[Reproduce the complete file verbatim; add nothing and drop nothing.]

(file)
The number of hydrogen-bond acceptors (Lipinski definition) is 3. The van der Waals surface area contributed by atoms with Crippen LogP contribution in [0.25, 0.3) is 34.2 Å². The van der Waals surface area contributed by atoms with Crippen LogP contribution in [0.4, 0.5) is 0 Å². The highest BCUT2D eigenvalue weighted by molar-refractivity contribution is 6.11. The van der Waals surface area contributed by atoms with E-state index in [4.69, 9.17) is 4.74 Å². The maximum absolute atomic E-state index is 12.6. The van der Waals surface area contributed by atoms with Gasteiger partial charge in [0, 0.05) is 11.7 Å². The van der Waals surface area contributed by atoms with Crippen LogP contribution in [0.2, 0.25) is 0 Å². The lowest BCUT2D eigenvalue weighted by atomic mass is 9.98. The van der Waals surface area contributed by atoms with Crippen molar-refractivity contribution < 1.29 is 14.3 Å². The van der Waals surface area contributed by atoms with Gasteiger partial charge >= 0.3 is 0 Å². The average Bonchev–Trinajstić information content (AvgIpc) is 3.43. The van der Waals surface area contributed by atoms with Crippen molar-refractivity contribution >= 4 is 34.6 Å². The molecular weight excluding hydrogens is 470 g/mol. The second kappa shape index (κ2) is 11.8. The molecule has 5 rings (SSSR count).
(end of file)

The number of hydrogen-bond acceptors (Lipinski definition) is 3. The van der Waals surface area contributed by atoms with Crippen LogP contribution in [0.25, 0.3) is 34.2 Å². The van der Waals surface area contributed by atoms with Crippen LogP contribution in [0.4, 0.5) is 0 Å². The highest BCUT2D eigenvalue weighted by molar-refractivity contribution is 6.11. The van der Waals surface area contributed by atoms with E-state index in [4.69, 9.17) is 4.74 Å². The maximum absolute atomic E-state index is 12.6. The van der Waals surface area contributed by atoms with Gasteiger partial charge in [0, 0.05) is 11.7 Å². The van der Waals surface area contributed by atoms with Crippen LogP contribution in [0.2, 0.25) is 0 Å². The lowest BCUT2D eigenvalue weighted by atomic mass is 9.98. The van der Waals surface area contributed by atoms with Crippen molar-refractivity contribution < 1.29 is 14.3 Å². The van der Waals surface area contributed by atoms with Gasteiger partial charge >= 0.3 is 0 Å². The average Bonchev–Trinajstić information content (AvgIpc) is 3.43. The van der Waals surface area contributed by atoms with Crippen molar-refractivity contribution >= 4 is 34.6 Å². The molecular weight excluding hydrogens is 470 g/mol. The second kappa shape index (κ2) is 11.8. The molecule has 5 rings (SSSR count).